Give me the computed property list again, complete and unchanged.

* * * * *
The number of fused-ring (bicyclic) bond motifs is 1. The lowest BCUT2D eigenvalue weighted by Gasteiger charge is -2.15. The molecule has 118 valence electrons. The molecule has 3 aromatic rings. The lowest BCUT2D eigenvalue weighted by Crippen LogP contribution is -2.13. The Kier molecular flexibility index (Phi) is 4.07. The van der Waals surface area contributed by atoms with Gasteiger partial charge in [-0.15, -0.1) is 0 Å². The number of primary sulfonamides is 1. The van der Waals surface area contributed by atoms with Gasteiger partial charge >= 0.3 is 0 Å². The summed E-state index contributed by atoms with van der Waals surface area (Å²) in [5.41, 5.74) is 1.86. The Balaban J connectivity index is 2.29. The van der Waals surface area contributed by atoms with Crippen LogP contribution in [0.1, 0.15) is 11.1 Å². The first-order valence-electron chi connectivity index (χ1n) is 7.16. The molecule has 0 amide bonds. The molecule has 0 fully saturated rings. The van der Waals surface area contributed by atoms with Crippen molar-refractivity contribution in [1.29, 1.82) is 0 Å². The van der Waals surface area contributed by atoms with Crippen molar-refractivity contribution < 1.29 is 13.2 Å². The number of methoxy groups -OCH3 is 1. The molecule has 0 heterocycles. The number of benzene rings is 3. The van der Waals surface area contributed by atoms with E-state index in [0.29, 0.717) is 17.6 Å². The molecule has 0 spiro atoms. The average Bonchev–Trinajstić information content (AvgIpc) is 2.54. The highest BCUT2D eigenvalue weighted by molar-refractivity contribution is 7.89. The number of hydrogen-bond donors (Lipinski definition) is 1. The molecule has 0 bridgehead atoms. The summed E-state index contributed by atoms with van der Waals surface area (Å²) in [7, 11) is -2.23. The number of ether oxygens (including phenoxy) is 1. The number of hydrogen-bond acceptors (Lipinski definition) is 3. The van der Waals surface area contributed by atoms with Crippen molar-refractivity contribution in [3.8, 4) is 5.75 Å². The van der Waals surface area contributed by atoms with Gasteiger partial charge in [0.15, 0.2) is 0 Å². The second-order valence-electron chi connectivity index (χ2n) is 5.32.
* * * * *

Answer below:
The number of fused-ring (bicyclic) bond motifs is 1. The lowest BCUT2D eigenvalue weighted by Gasteiger charge is -2.15. The molecule has 118 valence electrons. The molecule has 3 aromatic rings. The lowest BCUT2D eigenvalue weighted by Crippen LogP contribution is -2.13. The Kier molecular flexibility index (Phi) is 4.07. The van der Waals surface area contributed by atoms with Gasteiger partial charge in [-0.15, -0.1) is 0 Å². The number of primary sulfonamides is 1. The van der Waals surface area contributed by atoms with Gasteiger partial charge >= 0.3 is 0 Å². The summed E-state index contributed by atoms with van der Waals surface area (Å²) in [5.41, 5.74) is 1.86. The Balaban J connectivity index is 2.29. The van der Waals surface area contributed by atoms with Crippen LogP contribution in [0.1, 0.15) is 11.1 Å². The first-order valence-electron chi connectivity index (χ1n) is 7.16. The molecule has 0 amide bonds. The molecule has 0 fully saturated rings. The van der Waals surface area contributed by atoms with Crippen molar-refractivity contribution in [1.29, 1.82) is 0 Å². The van der Waals surface area contributed by atoms with Crippen molar-refractivity contribution < 1.29 is 13.2 Å². The number of methoxy groups -OCH3 is 1. The molecule has 0 heterocycles. The number of benzene rings is 3. The van der Waals surface area contributed by atoms with E-state index in [0.29, 0.717) is 17.6 Å². The molecule has 0 spiro atoms. The average Bonchev–Trinajstić information content (AvgIpc) is 2.54. The highest BCUT2D eigenvalue weighted by molar-refractivity contribution is 7.89. The number of hydrogen-bond donors (Lipinski definition) is 1. The molecule has 0 bridgehead atoms. The summed E-state index contributed by atoms with van der Waals surface area (Å²) in [7, 11) is -2.23. The number of ether oxygens (including phenoxy) is 1. The number of hydrogen-bond acceptors (Lipinski definition) is 3. The van der Waals surface area contributed by atoms with Crippen molar-refractivity contribution in [3.8, 4) is 5.75 Å². The van der Waals surface area contributed by atoms with Gasteiger partial charge in [0.15, 0.2) is 0 Å². The second-order valence-electron chi connectivity index (χ2n) is 5.32.